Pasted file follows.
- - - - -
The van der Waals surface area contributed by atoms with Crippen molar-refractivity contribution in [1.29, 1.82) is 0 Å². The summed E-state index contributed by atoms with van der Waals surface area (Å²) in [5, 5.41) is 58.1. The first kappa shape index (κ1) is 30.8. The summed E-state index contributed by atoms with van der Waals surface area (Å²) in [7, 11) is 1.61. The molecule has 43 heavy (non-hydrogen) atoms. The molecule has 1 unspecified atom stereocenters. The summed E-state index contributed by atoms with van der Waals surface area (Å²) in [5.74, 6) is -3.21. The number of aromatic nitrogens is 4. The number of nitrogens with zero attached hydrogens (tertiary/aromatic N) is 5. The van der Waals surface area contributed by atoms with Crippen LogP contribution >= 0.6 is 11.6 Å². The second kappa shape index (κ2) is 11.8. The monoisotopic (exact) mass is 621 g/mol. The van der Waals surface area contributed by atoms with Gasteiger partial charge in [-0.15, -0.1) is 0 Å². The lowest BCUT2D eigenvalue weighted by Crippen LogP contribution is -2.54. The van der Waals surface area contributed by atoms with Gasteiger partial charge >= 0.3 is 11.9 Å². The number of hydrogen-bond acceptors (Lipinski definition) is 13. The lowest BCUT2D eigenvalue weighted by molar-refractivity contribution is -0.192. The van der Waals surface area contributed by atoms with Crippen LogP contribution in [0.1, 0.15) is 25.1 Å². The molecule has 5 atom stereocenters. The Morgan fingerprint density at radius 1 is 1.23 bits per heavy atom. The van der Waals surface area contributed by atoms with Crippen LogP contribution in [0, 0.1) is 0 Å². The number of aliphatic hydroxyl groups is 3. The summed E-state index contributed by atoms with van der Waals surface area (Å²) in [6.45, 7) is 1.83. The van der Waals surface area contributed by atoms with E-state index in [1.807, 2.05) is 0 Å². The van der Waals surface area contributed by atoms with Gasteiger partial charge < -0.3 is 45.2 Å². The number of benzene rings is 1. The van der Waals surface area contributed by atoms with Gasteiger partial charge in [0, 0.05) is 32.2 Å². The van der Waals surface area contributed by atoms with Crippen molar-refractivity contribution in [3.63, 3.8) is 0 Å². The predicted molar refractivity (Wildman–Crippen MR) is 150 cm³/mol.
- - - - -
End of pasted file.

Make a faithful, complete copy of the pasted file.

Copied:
The van der Waals surface area contributed by atoms with Crippen molar-refractivity contribution in [1.29, 1.82) is 0 Å². The summed E-state index contributed by atoms with van der Waals surface area (Å²) in [5, 5.41) is 58.1. The first kappa shape index (κ1) is 30.8. The summed E-state index contributed by atoms with van der Waals surface area (Å²) in [7, 11) is 1.61. The molecule has 43 heavy (non-hydrogen) atoms. The molecule has 1 unspecified atom stereocenters. The summed E-state index contributed by atoms with van der Waals surface area (Å²) in [5.74, 6) is -3.21. The number of aromatic nitrogens is 4. The number of nitrogens with zero attached hydrogens (tertiary/aromatic N) is 5. The van der Waals surface area contributed by atoms with Crippen LogP contribution >= 0.6 is 11.6 Å². The second kappa shape index (κ2) is 11.8. The monoisotopic (exact) mass is 621 g/mol. The van der Waals surface area contributed by atoms with Gasteiger partial charge in [-0.15, -0.1) is 0 Å². The lowest BCUT2D eigenvalue weighted by Crippen LogP contribution is -2.54. The van der Waals surface area contributed by atoms with Gasteiger partial charge >= 0.3 is 11.9 Å². The number of hydrogen-bond acceptors (Lipinski definition) is 13. The lowest BCUT2D eigenvalue weighted by molar-refractivity contribution is -0.192. The van der Waals surface area contributed by atoms with Crippen LogP contribution in [0.1, 0.15) is 25.1 Å². The molecule has 5 atom stereocenters. The Morgan fingerprint density at radius 1 is 1.23 bits per heavy atom. The van der Waals surface area contributed by atoms with Crippen LogP contribution in [0, 0.1) is 0 Å². The number of aliphatic hydroxyl groups is 3. The summed E-state index contributed by atoms with van der Waals surface area (Å²) in [6.45, 7) is 1.83. The van der Waals surface area contributed by atoms with E-state index in [1.807, 2.05) is 0 Å². The van der Waals surface area contributed by atoms with Gasteiger partial charge < -0.3 is 45.2 Å². The number of benzene rings is 1. The van der Waals surface area contributed by atoms with Gasteiger partial charge in [0, 0.05) is 32.2 Å². The van der Waals surface area contributed by atoms with Crippen molar-refractivity contribution in [3.63, 3.8) is 0 Å². The predicted molar refractivity (Wildman–Crippen MR) is 150 cm³/mol.